Today we want to talk to you about one of the most important stylists in the world, who died for Covid-19 on October 4th: we are talking about Kenzō Takada . The Japanese designer, who over the years had built an empire that bears his name, died following complications related to the virus and we want to pay homage to him by retracing his professional and personal life.

Kenzō Takada: the beginnings

Kenzō Takada was born in Himeji, a Japanese city of about 500,000 inhabitants, located in the Hyōgo prefecture on February 27, 1939. Since he was a child he has been passionate about fashion (he loves reading and leafing through his sisters’ magazines) and he cultivates this passion that drives him then to leave the University of Kobe to enroll in the Tokyo fashion school in 1958. This happens after the death of his father.

After graduating in fashion in Tokyo, the young Kenzō moved to Paris in 1964 to start his career in the world of the fashion system. But before moving to the French capital, Takada wins a fashion design competition, the Soen Award, in 1961. During this time, Takada gains experience working in the Sanai department store, where he designs about 40 women’s fashion dresses a month.

The inspiration for Takada comes from Yves Saint Laurent, his idol since he was a teenager.

Once in Paris, however, the first impact for the Japanese designer is not one of the best. In fact, Takada’s first impression of Paris was that it was “sad and bleak”, but he began to appreciate it when his taxi took him to Notre Dame de Paris, which he described as “magnificent”.

Success comes in the 70s

Kenzō Takada initially in Paris and forced to make do, selling his designs to fashion houses for 25 Francs each. Soon he plans to leave Paris to return to Japan, but he promises not to until he creates something big in the fashion capital. During this time, Kenzō works as a stylist at a fabric manufacturer called Pisanti.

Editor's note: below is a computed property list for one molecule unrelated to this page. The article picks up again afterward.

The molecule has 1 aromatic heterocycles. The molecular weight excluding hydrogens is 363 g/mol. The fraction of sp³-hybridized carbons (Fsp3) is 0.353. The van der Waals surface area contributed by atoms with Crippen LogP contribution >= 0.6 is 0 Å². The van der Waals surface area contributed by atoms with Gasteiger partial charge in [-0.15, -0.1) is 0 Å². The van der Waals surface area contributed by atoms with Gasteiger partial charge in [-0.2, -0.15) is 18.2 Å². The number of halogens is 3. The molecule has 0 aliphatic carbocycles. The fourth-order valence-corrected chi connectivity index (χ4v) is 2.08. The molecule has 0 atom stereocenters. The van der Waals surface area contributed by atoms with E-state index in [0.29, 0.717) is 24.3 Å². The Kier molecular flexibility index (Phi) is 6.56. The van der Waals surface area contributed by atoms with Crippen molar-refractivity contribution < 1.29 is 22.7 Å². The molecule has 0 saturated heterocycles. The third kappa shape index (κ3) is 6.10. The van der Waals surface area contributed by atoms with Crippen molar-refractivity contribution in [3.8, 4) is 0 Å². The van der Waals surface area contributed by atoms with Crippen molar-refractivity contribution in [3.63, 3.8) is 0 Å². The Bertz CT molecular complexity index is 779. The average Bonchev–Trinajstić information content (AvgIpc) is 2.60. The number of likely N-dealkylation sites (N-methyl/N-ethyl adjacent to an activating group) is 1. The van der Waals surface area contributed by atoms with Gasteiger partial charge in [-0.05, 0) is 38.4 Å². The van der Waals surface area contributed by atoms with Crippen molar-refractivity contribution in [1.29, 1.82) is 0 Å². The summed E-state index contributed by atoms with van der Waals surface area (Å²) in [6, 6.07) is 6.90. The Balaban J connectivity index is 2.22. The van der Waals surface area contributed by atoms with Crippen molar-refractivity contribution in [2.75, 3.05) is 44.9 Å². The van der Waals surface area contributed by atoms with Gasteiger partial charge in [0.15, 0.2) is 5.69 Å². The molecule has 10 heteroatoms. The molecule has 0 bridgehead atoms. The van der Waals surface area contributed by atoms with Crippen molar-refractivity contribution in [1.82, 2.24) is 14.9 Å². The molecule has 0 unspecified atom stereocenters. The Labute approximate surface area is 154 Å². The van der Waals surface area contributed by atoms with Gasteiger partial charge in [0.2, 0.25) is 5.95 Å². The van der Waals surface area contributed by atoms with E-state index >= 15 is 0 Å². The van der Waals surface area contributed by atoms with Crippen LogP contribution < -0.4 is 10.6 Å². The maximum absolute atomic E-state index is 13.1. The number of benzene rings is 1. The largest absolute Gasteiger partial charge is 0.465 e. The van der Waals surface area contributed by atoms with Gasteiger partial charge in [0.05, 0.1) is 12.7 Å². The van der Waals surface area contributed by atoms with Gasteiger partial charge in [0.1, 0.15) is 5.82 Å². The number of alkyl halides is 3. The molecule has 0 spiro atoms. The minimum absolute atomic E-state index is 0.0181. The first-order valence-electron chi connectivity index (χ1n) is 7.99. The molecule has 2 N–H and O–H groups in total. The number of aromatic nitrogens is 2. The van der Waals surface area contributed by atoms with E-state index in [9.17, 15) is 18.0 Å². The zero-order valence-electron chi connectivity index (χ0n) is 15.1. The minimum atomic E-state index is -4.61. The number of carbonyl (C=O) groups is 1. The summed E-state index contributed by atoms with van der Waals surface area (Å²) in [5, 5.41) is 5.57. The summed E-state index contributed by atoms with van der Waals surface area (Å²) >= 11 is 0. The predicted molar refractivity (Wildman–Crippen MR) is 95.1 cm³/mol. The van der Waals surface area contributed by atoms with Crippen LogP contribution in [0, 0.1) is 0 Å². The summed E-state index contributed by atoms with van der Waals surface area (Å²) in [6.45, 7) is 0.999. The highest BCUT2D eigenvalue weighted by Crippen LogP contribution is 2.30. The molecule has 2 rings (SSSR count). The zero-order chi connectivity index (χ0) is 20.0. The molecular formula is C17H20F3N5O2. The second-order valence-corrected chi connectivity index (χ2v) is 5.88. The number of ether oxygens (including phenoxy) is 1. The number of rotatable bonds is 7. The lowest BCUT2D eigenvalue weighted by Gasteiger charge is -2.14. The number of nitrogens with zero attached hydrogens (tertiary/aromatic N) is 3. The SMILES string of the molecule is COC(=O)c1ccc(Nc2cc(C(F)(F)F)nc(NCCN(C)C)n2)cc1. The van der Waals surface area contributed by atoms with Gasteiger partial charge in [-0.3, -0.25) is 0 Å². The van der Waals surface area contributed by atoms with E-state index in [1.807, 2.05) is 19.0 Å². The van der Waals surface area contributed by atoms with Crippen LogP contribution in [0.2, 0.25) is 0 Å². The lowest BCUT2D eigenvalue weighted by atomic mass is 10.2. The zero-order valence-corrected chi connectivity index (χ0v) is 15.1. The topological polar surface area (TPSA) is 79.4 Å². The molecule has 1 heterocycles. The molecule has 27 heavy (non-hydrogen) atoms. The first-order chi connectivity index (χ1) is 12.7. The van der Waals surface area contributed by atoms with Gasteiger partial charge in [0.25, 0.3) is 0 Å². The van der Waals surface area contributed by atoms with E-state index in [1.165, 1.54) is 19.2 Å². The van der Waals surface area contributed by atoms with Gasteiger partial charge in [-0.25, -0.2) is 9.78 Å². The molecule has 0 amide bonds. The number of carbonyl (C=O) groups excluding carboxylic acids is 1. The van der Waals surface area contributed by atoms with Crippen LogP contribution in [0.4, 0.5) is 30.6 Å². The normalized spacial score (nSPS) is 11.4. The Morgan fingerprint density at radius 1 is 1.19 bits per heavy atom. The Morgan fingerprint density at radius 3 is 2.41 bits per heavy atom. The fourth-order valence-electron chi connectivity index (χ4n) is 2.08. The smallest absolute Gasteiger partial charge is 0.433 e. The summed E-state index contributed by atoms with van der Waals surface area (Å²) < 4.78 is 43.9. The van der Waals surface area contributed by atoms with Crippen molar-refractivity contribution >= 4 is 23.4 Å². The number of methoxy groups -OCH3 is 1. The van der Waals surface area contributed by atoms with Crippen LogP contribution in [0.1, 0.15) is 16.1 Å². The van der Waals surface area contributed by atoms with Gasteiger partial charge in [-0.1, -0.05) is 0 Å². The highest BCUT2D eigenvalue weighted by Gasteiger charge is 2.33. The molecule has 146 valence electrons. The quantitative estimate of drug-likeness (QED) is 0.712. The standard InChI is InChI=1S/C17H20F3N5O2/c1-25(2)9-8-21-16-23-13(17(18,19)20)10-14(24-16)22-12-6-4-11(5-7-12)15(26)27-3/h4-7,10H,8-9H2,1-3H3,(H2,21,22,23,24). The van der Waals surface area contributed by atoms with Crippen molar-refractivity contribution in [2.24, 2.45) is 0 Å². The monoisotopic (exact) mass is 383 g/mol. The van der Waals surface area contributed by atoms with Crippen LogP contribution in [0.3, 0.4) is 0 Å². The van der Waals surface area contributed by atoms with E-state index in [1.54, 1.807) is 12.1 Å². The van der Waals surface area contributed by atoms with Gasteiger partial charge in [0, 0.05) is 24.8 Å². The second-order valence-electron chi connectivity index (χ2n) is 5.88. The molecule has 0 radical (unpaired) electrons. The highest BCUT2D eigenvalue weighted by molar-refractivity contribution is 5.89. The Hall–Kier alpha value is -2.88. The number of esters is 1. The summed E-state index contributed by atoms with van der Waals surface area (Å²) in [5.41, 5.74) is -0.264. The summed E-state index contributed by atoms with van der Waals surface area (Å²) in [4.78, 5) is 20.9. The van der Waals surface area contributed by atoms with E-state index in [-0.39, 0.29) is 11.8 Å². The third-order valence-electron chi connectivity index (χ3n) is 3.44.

The first fashion boutique in Kenzō is in the Galerie Vivienne: we are in 1970. With a few Franks she manages to buy fabrics and creates her first fashion collection, eclectic and daring , which immediately makes its way into the city. In fact, after a while he manages to present his first fashion show at the Galerie Vivienne.

Unable to pay more experienced models, the designer chooses to show ordinary people , even hiding their flaws, as in the case of a model covered with acne, which he paints green, to hide the flaw.

The success of that show makes it possible to sanction the definitive consecration of the designer, who with such tenacity and without a large capital behind him thus manages to carve out his space in the world fashion capital. Thus he opens his first boutique which he calls Jungle Jap because, inspired by the painter Henri Rousseau and in particular by “The Dream”, Takada paints the interior of his shop with a floral design, very similar to a jungle.

Thanks to his gimmick and the success of the show, Kenzō Takada appears on Elle. It is the final consecration for the designer who becomes famous all over the world. In 1971 he presented his collections in Tokyo and New York, and won the Fashion Editor Club of Japan award.

Nell’ottobre 1976 Takada apre il suo flagship store, “Kenzo”, in Place des Victoires.

Takada demonstrates his sense of the dramatic when, in 1978 and 1979, he held his shows in a circus tent, ending with horseriding performers wearing transparent uniforms and himself riding an elephant.

The designer also had the opportunity to direct a film called “ Yume, yume no ato “, which was released in 1981.

Takada’s first men’s collection was launched in 1983, while in August 1984, The Limited Stores announced that it had hired the designer to design a less expensive clothing line called “Kenzo’s Album”.

Shortly after he launched a line for children called Kenzo Jungle, as well as his collection of jeans for men and women: we are in 1986.

Shortly thereafter, the launch of its business in the perfume sector will also take place.

After a successful career and having created a recognizable and economically strong brand, in 1993 the Kenzo brand was sold to the LVMH empire.

The designer announces his definitive retirement from the scene in 1999, although from time to time he collaborates in events and with younger designers.

Private life and death by covid

Kenzō Takada was openly gay. Over the years he has a relationship with Xavier de Castella, who unfortunately died in 1990 of an AIDS-related disease.

De Castella helped design the designer’s Japanese-style home , construction of which began in 1987 and was only completed upon De Castella’s posthumous death in 1993.

In January 2020, Kenzō announces to the public that it plans to launch a new brand called K3, which makes its appearance on January 17, 2020 at the Maison et Objet fair, as well as in a Parisian showroom.

Unfortunately, it was one of the latest creations by Kenzō, who fell ill with Coronavirus, which caused his death on 4 October 2020 while he was hospitalized at the American hospital in Paris in Neuilly-sur-Seine. He was 81 years old.

Despite his death, the Japanese designer’s creative, innovative and tenacious soul will remain. This is enough to succeed in establishing itself in Paris. Which is no small thing.